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ICT security trend. looking back on 2017, new attacks, new threats and what have not changed.

[ Apr 26, 2018 ]

Cyber attacks are a constant threat these days, with many businesses falling prey to criminal attempts to access and steal confidential information and money. We have been using data learned from these cyber attacks to develop new security measures that help protect your business.

2017 latest update

The ongoing threat of malware and DDoS attacks are still present and growing. In the middle of 2017 outbreak of malware called "WannaCry" affected not only Business ICT environment but individual users costing billions of dollars in damages in total. The number of DDoS attacks has shown a consistent rise and costing web providers and service providers millions of Doller to react to the threat.

The methodology of attacks is also showing variations. Huge DDoS attack recorded in 2016 conducted by malware botnet called "Miral." From this attack alone shows that DDoS attack and malware attacks are not independent but orchestrated in combination making the attack complex and hard to resist.

So far we have covered what happened in previous years. Malware and DDoS are remains as the highest threat out there on the internet. However, there is some new development detected alongside previously known risks. Let's focus on what have changes in the present and what is happening in the realm of cyberspace concerning what to expect and new trends of cyber attacks.

According to NTT security "2017 Global Threat Intelligence Report", In Asia, two industries are attracting 78% of all attack - finance 46% and manufacturing 32%. Of all detected attacks 66% was targeting specific IoT devices. These attacks to IoT devices are coming from other compromised IoT devices indicating that Mirai botnet infects a large percentage of IoT devices. Also, Asia is number one source of IoT attack, and 60% of all global IoT attack are coming from IP address within Asia.

Geographic Sources of IoT and OT-Based Attacks

What causes Virus and Malware infection?

Despite the emergence of sophisticated, targeted attacks and new methods, fake software updates of freeware are still the incredibly popular method of distributing malware. Phony update warning of Adobe Flash Player yet remains effective and popular. Even security-related software can be a target of an attacker. In 2017, hackers infiltrated free PC cleaning software managed to affect 2 million computers.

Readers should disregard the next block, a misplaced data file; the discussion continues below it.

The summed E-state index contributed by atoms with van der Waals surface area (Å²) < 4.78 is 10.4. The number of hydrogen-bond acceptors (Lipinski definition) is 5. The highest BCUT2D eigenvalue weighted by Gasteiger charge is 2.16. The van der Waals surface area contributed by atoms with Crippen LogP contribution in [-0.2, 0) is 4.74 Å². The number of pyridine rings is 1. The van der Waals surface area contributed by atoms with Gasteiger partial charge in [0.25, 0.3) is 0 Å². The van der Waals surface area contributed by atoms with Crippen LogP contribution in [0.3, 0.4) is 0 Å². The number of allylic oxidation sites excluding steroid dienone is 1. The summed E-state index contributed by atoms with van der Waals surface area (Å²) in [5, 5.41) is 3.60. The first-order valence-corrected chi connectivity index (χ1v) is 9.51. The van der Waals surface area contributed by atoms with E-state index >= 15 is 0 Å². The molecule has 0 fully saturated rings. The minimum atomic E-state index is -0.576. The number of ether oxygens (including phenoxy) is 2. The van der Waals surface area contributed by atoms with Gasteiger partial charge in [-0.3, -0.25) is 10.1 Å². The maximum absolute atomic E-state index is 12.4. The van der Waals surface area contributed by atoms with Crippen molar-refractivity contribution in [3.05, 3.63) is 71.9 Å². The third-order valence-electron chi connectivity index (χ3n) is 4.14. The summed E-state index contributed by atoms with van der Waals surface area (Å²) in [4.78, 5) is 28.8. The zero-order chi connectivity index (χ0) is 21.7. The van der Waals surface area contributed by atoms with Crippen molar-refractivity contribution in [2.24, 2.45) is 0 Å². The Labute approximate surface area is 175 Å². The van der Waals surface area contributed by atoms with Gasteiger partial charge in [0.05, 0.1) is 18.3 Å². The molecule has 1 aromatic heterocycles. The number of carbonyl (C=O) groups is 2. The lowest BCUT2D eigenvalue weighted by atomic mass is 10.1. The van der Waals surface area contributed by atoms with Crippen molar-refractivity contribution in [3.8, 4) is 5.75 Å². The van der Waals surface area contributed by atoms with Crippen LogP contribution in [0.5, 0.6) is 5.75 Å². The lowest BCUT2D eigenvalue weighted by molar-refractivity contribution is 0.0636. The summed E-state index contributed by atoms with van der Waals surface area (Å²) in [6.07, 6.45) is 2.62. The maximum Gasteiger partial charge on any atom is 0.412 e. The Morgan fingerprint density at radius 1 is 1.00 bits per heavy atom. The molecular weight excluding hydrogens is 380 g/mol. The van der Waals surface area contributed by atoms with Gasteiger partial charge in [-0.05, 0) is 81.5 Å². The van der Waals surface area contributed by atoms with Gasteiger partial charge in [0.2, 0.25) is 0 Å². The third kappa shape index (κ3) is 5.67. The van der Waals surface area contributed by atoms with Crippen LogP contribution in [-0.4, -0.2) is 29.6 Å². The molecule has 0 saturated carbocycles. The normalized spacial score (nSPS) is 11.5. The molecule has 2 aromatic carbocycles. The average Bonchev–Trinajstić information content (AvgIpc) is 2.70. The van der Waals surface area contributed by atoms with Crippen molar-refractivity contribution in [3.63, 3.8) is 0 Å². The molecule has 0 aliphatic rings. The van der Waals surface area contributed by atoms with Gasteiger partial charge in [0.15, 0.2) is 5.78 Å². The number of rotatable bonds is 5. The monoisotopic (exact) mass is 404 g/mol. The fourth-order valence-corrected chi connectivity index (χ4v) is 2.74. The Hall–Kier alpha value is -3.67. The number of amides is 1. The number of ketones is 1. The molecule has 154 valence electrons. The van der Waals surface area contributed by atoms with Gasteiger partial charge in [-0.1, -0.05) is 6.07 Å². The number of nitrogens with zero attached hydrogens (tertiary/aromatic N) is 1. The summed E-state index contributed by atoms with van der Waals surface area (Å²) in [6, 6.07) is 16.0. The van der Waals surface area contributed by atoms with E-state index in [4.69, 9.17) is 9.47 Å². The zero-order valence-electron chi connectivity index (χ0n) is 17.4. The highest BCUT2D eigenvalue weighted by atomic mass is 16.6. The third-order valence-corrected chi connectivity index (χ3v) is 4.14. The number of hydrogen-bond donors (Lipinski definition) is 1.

Devices and software have evolved over the past year becoming more secure and more stable. However, attackers are targeting not only the computers but the users. Human vulnerabilities are something that cannot be patched. Having updated system, running anti-virus software and frequent backup is essential. Users should be aware of threats and also be able to identify suspicious emails or links in websites.

What to expect and new targets.

The new type of attack targeting IoT devices has been detected called PDoS, Permanent Denial-of-Service. PDoS aim is to damage system so severely that it requires replacement or reinstallation of hardware. By exploiting security flows or misconfiguration, PDoS attack can destroy device by damaging firmware.

Known PDoS bot is called "BrickerBot." BrikerBot targets Linux/BusyBox-based IoT device exploiting unsecured telnet and ssh settings. Brickerbot attacks are usually coming from TOR egress node and reports have shown that it is still active. To protect network and IoT devices from BrikerBot following measures are recommended.

  • Change the device's factory default credentials.
  • Disable Telnet access to the device.
  • Do Network Behavioral Analysis and detect an anomaly
  • Do User/Entity behavioral analysis (UEBA) to spot granular anomalies in traffic early.
  • Use IPS to block Telnet default credentials or reset telnet connections.

Can all SSL/TLS connection be trusted?

Not all attack is from HTTP access; attackers are now using SSL too. The use of encrypted connection is on a rise and adaptations keeps growing. Also, the introduction of HTTP/2.0 will boost the SSL/TLS traffics. So what kind of attack we are expecting from friendly SSL/TLS connections.

Encrypted SSL floods.

This attack exhausts the resources in place to complete the SYN-ACK handshake. Encrypted SSL floods complicate the challenge by encrypting traffic and forcing resource use of SSL handshake resources.

SSL renegotiation

This attack exploits renegotiation of SSL handshake. By intercepting and blocking user's SSL/TLS connection, an attacker can send a legitimate request containing harmful command or data to the server.

HTTPS floods.

These attacks generate floods of encrypted HTTP traffic. It is often used as part of multi-vector attack campaigns. Compounding the impact of HTTP floods (GET flood and POST flood), encrypted HTTP attacks add the burden of encryption and decryption mechanisms to target service.

Encrypted Web application attacks.

Even the web application is using SSL, inherent security risk stemming from improper coding or settings still exists. Also by encrypting the traffic that masks these attacks, they often pass undetected through both DDoS and Web application protection. For example, SQL injection is still possible over SSL connection and that SSL connection makes it difficult to detect the attack.

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